Combine all of those investigations with the DOJ Inspector General investigation, along with multiple other likely ongoing investigations we don’t even know about yet, and you have a very busy Justice Department indeed.

What’s so interesting is the way in which Sessions has gone about letting all of this be known, always casually mentioning the existence of this investigation or that in the middle of interviews, almost as an afterthought in response to a question.  He’s done it in a way that has prevented the media from engaging in feeding frenzies around any of them, and has also prevented any leaking to the press around any of them.

He’s done it so quietly that it has led many to accuse him of being a do-nothing, lazy or even compromised in some way by people who are simply unaware of everything that is going on.  I was one of those people up until last November, in fact.  Even as astute an observer as Andrew McCarthy appeared, in his piece from yesterday, unaware that the method he was suggesting for investigating one scandal was in fact the method Sessions has been employing all along related to other investigations.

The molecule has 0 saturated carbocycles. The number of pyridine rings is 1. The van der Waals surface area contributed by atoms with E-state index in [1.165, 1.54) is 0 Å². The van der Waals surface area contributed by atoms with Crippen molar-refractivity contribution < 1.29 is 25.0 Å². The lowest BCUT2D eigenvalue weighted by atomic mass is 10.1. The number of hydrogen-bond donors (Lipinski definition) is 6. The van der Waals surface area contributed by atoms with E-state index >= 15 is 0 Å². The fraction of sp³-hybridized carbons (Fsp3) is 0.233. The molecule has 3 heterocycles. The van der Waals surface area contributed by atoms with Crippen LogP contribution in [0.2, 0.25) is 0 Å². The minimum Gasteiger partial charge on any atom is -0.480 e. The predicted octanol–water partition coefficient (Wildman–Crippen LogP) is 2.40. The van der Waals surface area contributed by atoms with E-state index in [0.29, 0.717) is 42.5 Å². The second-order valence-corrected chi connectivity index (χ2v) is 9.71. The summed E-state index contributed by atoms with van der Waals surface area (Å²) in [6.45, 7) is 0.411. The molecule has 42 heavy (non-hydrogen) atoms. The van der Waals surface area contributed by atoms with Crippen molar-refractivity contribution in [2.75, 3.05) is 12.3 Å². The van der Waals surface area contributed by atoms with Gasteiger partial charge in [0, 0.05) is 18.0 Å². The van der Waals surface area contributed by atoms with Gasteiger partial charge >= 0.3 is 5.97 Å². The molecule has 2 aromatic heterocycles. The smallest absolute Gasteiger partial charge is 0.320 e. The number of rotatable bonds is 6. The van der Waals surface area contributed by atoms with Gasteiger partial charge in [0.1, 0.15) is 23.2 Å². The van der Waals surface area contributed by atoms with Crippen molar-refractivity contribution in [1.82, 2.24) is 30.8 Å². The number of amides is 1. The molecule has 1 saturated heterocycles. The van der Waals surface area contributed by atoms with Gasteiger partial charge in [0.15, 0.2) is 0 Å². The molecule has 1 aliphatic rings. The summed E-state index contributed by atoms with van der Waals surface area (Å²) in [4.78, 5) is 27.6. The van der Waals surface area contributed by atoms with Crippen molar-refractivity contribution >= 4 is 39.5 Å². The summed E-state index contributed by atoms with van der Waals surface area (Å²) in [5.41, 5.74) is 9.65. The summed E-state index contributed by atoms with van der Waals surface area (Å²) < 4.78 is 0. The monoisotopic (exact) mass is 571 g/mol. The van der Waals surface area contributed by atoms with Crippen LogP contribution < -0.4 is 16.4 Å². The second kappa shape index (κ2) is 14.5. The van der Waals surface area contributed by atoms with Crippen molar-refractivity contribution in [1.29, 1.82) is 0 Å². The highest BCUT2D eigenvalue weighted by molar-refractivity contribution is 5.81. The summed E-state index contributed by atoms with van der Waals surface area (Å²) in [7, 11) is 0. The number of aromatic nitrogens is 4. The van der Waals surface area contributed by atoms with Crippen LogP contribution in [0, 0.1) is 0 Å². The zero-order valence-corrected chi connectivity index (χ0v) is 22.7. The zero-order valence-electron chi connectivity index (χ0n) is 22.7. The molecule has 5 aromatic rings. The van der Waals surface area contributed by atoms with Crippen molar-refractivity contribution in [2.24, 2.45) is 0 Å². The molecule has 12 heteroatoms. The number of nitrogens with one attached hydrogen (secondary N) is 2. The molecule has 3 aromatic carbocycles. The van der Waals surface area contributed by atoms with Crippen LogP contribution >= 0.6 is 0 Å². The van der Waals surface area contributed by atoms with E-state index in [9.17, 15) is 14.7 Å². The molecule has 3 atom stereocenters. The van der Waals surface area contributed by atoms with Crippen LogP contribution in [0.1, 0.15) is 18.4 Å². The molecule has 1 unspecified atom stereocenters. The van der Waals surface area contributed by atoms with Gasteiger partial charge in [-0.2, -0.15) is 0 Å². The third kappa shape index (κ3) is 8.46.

Boiling the frog.  That’s what they call it in the DC Swamp when one side is inexorably turning up the heat on the opposition so slowly that the opposition doesn’t notice until the time has passed to take any effective defensive action.

If that really has been the strategy, it’s been amazingly effective.  Hopefully, the IG report will finally drop soon, and we’ll begin to find out.

That is all.

Follow me on Twitter at @GDBlackmon

Today’s news moves at a faster pace than ever. Whatfinger.com is my go-to source for keeping up with all the latest events in real time.

5 thoughts on “Has Jeff Sessions Been Boiling the Frog? Sure Seems That Way.

  1. Yo! - March 11, 2018

    Lions sneak up in the twilight, hide in the bushes, and wait for just the right time to pounce. It looks like a whole lot of nothing until the catch something. 🙂

  2. Alonzo - March 11, 2018